After the Vatican we took a bus outside of Rome to see the Catacombs. We chose to go to the Catacombs of San Callisto. These are one of the largest catacombs and some of the most historic. They contain the gave of San Cecilia and the crypts of nine popes. These catacombs were huge and were basically a gigantic maze of underground pathways, I would hate to get lost down there. It was quite an experience.

The next day we were able to go back to St. Peter's and this time we took the metro, so we were able to get there earlier and beat the lines. I was ecstatic that I was able to see Michelangelo's Pieta, I think I drove my roommates crazy talking about it. Buttt its okay because it is possibly my favorite sculpture and it was even better in person. And since we visited St. Peter's on a Sunday once inside for a bit we were greeted by a nice surprise... I knew that they held mass at St. Peter's but somehow it didn't register, so it was pretty awesome to experience mass at St. Peter's Cathedral.

And that was my Rome trip, but I want to go back really badly...... We did so much (I don't think that I've walked so much in my entire life) but there was still so much that I wanted to see. In particular I wanted to see the Bernini Chapel (I think I could spend a full day there) and I would have really liked to see the Villa Borghese (and I'm sure I could spend a full day there too). So I will just have to drag my family there when they come to visit.

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We Just Wanted to See the Ocean

18 Mar

Okay, sooo I realize that I am slightly behind with my posts but sometimes life just gets in the way, so this week in an effort to catch up you, my lovely audience (aka mom and dad) get TWO blog posts. Ahhhh, I know how exciting. So anywaysss….

Last weekend my two roommates and I, having grown up around the ocean, were starting to get a little crazy being landlocked so this weekend we decided to take a trip to Cinque Terre. My roommate SM also really wanted to go to Carrara to find her family heritage, which was perfect because it was close to La Spezia where we were staying.

We started by taking the early morning train to La Spezia once there we checked into the hotel got some lunch and then immediately started on our adventure to Carrara. Now, although Carrara is very close to La Spezia it is a little bit complicated to get there. You have to take two buses and on the map it looks like you only have to go a few stops on each bus, but what they don’t tell you is that in between those large stops there are SEVERAL local stops that the bus makes (and why would they tell you that, I mean that’s not something I would need to know or anything right?). But anyways we eventually caught on to what was happening and we did make it to Carrara, although it did take significantly longer than we first estimated.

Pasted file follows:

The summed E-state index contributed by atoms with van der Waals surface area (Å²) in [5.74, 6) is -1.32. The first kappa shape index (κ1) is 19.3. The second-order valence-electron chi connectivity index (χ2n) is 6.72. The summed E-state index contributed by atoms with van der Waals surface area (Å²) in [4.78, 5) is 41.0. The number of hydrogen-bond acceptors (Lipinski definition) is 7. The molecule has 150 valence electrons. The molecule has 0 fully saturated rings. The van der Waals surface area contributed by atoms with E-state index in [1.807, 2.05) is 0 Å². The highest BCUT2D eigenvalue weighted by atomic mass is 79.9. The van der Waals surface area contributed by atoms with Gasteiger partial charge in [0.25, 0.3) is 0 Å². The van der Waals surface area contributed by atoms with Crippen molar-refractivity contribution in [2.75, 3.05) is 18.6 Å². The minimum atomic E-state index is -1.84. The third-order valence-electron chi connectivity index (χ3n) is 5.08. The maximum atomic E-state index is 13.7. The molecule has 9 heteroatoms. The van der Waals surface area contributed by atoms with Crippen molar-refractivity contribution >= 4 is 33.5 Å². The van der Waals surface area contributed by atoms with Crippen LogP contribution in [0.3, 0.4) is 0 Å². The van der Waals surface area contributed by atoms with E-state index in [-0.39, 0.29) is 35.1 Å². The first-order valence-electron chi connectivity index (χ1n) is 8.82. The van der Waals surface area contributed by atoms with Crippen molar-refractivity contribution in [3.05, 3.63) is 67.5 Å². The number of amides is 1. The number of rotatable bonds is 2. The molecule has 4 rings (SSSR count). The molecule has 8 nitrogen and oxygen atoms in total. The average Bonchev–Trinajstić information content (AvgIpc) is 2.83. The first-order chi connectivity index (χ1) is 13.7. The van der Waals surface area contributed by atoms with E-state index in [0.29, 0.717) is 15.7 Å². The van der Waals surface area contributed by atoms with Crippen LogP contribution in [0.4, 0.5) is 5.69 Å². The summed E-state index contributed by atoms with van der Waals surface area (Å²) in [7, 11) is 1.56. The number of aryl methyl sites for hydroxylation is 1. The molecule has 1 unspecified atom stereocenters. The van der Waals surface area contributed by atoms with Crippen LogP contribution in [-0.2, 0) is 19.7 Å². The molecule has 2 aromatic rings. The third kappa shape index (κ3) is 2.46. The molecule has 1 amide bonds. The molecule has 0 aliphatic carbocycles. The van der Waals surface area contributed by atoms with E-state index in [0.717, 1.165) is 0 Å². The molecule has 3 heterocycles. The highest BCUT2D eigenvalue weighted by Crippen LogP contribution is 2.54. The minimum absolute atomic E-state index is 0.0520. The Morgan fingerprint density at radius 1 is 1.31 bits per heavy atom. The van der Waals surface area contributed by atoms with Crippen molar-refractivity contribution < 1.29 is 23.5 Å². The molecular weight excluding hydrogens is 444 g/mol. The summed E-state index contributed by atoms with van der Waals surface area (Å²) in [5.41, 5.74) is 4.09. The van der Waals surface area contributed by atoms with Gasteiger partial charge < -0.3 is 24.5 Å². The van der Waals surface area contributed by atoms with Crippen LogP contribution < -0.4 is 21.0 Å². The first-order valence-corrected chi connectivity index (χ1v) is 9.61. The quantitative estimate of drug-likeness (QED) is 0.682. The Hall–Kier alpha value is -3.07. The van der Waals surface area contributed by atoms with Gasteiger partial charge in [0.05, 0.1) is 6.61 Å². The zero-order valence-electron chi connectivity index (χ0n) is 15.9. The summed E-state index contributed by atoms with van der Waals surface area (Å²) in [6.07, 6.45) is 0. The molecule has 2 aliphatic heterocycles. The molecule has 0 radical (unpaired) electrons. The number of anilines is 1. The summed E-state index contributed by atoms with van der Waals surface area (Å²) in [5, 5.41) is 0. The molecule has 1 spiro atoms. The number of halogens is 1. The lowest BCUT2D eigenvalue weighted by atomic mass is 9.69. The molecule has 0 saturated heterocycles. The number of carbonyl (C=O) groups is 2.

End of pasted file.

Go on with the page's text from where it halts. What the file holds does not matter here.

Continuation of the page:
Once we arrived in Carrara we walked, sat, leaned, and looked at/on marble and it was awesome. Their streets are literally paved with gold marble. We then looked for SM’s relatives’ house. We think that we found the right one, but we took pictures of her in front of a lot of houses just to be certain. We then went back to the bus station to catch our ride home. And this is where we ran into a very unusual sight…. a drunk Italian, yes that is correct I said a drunk Italian, and I’m not talking buzzed and tipsy I’m taking vomiting and falling over (at one point he was sitting on a bench and then fell off of it and proceeded to take the bench with him). Now, I want everyone to take a moment and really think about this because according to my wine teacher Italians do not, not ever, ever ever ever get so drunk that they puke. So, really in Carrara we witnessed Italian history, the first belligerently drunk Italian ever. I feel honored.

The next day we woke up early and went to Cinque Terre, it was fantastic. We started at Riomaggiore and hiked past Manarola. It was a little sad since it was the off season and some of the trails were not open, but that was fine because the trade off was it wasn’t packed with an ungodly amount of tourists as it is when its warmer out. I loved Cinque Terre, but really I can’t explain it, so just enjoy the photos I’m pretty sure that they speak for themselves.

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Rome post to come as soon as I upload photos….

I hate Meridiana Airlines…

9 Mar

My mom and MS are literally the greatest people I know. Thank you for fixing my life. The End.

 

Literally a Fountain Flowing with Wine, not Water.

6 Mar

This weekend I decided to go to this crazy alternate reality that the Italians refer to as Venezia Carnevale (aka Venice for Carnival). Despite it being a tad colder then Florence the second I stepped off of the boat and onto Venice I basically fell in love with this city in the lagoon and its surrounding islands. When we first arrived in Venice we were given a brief history of the city and its tradition of Carnevale. We took a short tour and then we were able to break for lunch and exploring on our own.